Jeff Brown says he always wondered “if there was a system that truly helps you start a business that is more than a lifestyle company.” Today, as Director of UC Success Now, he’s helping build the very system that he has championed for 15 years.
UC Success Now is one of the state’s nine regional accelerators, created to help advance high potential technologies from the proverbial bench to the marketplace. It is focused on the 14 counties that comprise the Upper Cumberland Development District, including cities like Crossville and Cookeville.
We interviewed Brown at his office in the Roane State Community College Incubator in Crossville.
The Tennessee Technological University (TTU) graduate is a gregarious, friendly individual who has lived in the very region he is serving for all of his life except a few years. Brown understands commerce, having founded three or four businesses since 1989.
“I sold a few and closed a few,” he says, acknowledging that a few of the business ideas were not viable.
Brown has also been a Cumberland County Commissioner for a decade, so he understands the public policy aspects of growing businesses. He decided to apply for the position when a friend told him that “Roane State is getting a grant for something that you have been preaching for 15 years.”
Roughly a year into his tenure, Brown describes UC Success Now as a start-up. “I’m still working to understand what is here and bind it together,” he acknowledges.
Brown has some concrete views about the region’s assets, opportunities, and challenges. All start with his belief that “we need to bring dollars into the region to call it economic development.”
Cumberland County is known as a major retirement community, and Brown characterizes the retirees as “tremendous talent.” He says “most are not interested in doing an accelerator-type start-up, but are very interested in mentoring a few hours a day.”
To illustrate the value of the retirement communities, Brown cited a person who wanted to start a vinyl manufacturing plant, but lacked the experience of building a facility. He was able to connect the individual with several experienced retirees.
“They spot potential problems that entrepreneurs have not considered,” Brown noted.
He also is exploring how to identify retirees who might be interested in helping start an angel network.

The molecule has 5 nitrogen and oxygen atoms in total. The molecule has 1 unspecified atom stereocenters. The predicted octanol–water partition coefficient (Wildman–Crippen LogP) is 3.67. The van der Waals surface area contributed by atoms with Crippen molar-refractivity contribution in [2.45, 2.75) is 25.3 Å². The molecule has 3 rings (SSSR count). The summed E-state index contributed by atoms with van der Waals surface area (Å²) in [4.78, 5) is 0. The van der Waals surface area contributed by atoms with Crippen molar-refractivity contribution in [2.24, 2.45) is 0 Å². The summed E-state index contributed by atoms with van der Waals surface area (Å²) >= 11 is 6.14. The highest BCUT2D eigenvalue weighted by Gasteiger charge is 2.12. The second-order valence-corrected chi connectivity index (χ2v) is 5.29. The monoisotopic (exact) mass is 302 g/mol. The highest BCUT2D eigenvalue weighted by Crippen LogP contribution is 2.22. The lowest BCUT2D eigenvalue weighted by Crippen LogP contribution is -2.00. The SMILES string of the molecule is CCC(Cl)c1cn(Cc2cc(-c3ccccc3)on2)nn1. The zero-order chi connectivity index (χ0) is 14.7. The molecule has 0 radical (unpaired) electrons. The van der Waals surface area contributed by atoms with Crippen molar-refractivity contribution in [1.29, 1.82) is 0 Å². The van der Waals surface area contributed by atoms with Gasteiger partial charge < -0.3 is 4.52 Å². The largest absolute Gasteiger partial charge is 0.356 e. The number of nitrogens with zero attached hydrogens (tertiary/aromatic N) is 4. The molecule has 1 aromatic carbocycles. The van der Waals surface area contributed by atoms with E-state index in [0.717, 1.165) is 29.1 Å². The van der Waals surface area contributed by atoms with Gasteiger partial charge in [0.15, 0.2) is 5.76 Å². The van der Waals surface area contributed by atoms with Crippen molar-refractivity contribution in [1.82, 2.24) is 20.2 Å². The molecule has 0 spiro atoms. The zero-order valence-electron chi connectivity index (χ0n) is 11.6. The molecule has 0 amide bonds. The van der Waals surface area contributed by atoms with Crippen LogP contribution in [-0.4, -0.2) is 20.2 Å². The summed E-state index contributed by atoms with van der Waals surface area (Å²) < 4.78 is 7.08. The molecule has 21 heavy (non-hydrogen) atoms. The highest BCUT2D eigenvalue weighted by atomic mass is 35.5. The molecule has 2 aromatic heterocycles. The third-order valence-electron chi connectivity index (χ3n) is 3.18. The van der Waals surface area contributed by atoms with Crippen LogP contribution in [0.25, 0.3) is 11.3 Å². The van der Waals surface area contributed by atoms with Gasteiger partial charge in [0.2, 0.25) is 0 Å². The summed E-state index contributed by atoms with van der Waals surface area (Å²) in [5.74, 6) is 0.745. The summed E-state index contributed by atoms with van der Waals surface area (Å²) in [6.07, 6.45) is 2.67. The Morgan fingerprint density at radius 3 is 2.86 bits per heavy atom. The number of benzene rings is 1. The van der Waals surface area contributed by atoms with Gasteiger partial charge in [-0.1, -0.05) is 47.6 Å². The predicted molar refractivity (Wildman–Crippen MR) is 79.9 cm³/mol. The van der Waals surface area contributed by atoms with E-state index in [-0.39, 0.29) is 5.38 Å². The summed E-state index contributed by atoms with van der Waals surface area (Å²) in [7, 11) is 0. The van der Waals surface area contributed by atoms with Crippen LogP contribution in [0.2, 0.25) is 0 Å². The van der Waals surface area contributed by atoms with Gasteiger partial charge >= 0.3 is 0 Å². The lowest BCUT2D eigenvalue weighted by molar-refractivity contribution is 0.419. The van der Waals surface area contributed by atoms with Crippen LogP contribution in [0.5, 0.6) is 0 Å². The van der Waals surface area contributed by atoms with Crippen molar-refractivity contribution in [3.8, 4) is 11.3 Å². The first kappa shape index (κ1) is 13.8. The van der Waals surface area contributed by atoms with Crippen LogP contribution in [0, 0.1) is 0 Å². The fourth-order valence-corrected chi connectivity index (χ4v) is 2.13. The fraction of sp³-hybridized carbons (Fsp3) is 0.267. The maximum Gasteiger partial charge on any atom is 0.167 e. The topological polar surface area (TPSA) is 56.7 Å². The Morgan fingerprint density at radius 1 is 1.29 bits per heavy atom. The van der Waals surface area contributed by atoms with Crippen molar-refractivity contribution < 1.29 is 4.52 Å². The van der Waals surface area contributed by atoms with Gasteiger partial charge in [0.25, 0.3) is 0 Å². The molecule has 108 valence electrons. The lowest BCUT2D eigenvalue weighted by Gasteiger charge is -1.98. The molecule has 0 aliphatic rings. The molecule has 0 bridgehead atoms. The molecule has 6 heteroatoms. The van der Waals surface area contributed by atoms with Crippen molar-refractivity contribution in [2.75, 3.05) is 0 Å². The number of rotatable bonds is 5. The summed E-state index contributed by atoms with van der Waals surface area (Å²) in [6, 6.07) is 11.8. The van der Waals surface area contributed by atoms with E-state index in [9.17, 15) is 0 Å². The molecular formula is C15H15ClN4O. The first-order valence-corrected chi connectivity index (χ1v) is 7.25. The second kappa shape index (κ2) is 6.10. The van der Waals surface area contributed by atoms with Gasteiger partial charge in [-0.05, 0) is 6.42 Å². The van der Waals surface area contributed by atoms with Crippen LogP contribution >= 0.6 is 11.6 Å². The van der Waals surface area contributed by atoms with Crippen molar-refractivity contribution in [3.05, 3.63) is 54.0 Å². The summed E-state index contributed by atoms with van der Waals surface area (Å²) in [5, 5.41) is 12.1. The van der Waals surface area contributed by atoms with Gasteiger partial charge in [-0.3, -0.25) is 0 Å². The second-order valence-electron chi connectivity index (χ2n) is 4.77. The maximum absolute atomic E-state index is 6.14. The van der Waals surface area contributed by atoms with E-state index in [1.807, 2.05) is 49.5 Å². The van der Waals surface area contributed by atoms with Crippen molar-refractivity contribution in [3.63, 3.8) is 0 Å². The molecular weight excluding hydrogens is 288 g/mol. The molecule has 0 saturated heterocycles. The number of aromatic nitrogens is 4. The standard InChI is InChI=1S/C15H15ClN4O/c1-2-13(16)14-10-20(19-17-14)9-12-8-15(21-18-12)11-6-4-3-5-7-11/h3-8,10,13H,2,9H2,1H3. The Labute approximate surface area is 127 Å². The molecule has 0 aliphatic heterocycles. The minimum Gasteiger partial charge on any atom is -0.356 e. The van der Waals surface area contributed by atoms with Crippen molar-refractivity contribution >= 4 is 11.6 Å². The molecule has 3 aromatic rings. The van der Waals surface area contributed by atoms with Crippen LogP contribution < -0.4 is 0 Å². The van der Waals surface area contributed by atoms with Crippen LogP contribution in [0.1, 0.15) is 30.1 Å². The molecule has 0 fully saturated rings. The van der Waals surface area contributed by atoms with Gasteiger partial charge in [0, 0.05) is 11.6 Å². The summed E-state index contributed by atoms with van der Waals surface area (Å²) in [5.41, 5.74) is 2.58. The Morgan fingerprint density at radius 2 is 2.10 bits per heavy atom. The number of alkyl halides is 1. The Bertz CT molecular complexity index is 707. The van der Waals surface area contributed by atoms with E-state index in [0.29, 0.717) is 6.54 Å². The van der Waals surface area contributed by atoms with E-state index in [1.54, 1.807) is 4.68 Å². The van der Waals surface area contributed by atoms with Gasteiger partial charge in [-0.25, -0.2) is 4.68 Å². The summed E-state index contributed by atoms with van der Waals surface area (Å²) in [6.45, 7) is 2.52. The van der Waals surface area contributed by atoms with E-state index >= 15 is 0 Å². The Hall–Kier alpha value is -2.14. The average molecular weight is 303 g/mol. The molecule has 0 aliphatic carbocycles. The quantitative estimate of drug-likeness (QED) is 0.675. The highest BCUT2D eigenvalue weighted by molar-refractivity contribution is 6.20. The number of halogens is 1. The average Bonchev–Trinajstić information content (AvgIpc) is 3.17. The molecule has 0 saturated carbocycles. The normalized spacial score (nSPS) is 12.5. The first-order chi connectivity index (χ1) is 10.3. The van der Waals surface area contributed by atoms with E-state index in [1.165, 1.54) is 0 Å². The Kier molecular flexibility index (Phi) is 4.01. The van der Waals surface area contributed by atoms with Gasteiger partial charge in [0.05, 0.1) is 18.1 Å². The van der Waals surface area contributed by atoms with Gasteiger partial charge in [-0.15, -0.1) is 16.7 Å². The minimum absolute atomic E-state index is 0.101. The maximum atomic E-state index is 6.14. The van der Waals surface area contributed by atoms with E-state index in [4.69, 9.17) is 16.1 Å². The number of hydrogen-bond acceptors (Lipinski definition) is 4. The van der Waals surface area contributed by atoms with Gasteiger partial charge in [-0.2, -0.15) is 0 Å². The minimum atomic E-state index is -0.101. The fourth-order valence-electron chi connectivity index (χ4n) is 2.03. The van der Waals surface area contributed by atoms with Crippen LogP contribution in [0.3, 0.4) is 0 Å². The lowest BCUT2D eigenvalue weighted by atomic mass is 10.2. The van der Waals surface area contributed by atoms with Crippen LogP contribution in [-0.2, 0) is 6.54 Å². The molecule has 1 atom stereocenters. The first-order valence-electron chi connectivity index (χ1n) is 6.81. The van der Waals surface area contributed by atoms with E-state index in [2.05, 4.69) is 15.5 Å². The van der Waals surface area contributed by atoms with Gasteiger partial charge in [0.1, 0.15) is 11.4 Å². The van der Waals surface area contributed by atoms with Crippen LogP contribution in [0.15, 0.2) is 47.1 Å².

Brown is also a champion of the role that his alma mater can play in the growth of new businesses, citing areas like TTU’s computer science (apps) and agriculture. Alternative energy, biofuels and three agricultural facilities, including several operated by UT, also offer potential opportunities as does compressed natural gas.
He also notes that the Upper Cumberland Region has a history of entrepreneurial success. Cookeville is the home of Averitt Express, some innovative manufacturers, and one of the top engineering schools in the country at TTU.
“How do we build companies around all these resources?” Brown asks.
“There are not two or three verticals that stick-out,” Brown says, adding that LaunchTN’s Charlie Brock has advised them to “find where the talent is and build it out as a vertical.”
Like other regional accelerators, UC Success Now is approaching a key pivot point. On April 1, the program will transition from Roane State’s management to a not-for-profit entity called the Upper Cumberland Entrepreneurial Foundation.
As he begins his second year, Brown sees several challenges that UC Success Now continues to face.
“We have got to educate those in rural areas who don’t fully understand the difference between entrepreneurship and managing a small business; both are important, but very different.” he says. “Entrepreneurship is about creating and building. We need to build our ecosystem and all of the connections that support that creative process.”
In spite of the challenges that he faces, Brown says, “The picture has gelled.” There are also several success stories that he expects to announce in the next few months.